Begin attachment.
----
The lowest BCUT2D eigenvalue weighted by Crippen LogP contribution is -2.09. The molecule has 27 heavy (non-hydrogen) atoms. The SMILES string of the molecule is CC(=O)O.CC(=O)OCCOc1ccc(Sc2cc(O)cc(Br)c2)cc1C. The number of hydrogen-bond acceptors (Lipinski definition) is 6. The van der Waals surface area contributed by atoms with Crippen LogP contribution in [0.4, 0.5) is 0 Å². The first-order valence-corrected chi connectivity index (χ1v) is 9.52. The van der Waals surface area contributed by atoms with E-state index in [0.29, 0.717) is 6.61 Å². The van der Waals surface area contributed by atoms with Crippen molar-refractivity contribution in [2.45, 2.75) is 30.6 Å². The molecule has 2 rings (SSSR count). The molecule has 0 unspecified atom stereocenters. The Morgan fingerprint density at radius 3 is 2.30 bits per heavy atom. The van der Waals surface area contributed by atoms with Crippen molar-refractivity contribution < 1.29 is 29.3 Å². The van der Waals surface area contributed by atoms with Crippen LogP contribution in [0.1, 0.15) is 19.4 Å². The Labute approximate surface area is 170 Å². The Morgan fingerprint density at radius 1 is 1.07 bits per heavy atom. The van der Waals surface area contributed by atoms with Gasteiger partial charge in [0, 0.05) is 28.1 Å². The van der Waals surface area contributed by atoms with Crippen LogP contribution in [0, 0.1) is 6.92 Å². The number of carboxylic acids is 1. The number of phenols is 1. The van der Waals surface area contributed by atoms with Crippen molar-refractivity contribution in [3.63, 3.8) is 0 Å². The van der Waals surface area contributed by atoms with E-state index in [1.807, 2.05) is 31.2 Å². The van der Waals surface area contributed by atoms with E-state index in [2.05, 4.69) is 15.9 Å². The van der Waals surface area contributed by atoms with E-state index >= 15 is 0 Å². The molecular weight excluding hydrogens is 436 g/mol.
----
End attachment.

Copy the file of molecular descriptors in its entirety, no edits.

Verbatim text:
The lowest BCUT2D eigenvalue weighted by Crippen LogP contribution is -2.09. The molecule has 27 heavy (non-hydrogen) atoms. The SMILES string of the molecule is CC(=O)O.CC(=O)OCCOc1ccc(Sc2cc(O)cc(Br)c2)cc1C. The number of hydrogen-bond acceptors (Lipinski definition) is 6. The van der Waals surface area contributed by atoms with Crippen LogP contribution in [0.4, 0.5) is 0 Å². The first-order valence-corrected chi connectivity index (χ1v) is 9.52. The van der Waals surface area contributed by atoms with E-state index in [0.29, 0.717) is 6.61 Å². The van der Waals surface area contributed by atoms with Crippen molar-refractivity contribution in [2.45, 2.75) is 30.6 Å². The molecule has 2 rings (SSSR count). The molecule has 0 unspecified atom stereocenters. The Morgan fingerprint density at radius 3 is 2.30 bits per heavy atom. The van der Waals surface area contributed by atoms with Crippen molar-refractivity contribution < 1.29 is 29.3 Å². The van der Waals surface area contributed by atoms with Crippen LogP contribution in [0.1, 0.15) is 19.4 Å². The Labute approximate surface area is 170 Å². The Morgan fingerprint density at radius 1 is 1.07 bits per heavy atom. The van der Waals surface area contributed by atoms with Gasteiger partial charge in [0, 0.05) is 28.1 Å². The van der Waals surface area contributed by atoms with Crippen LogP contribution in [0, 0.1) is 6.92 Å². The number of carboxylic acids is 1. The number of phenols is 1. The van der Waals surface area contributed by atoms with Crippen molar-refractivity contribution in [3.63, 3.8) is 0 Å². The van der Waals surface area contributed by atoms with E-state index in [1.807, 2.05) is 31.2 Å². The van der Waals surface area contributed by atoms with E-state index in [2.05, 4.69) is 15.9 Å². The van der Waals surface area contributed by atoms with E-state index >= 15 is 0 Å². The molecular weight excluding hydrogens is 436 g/mol.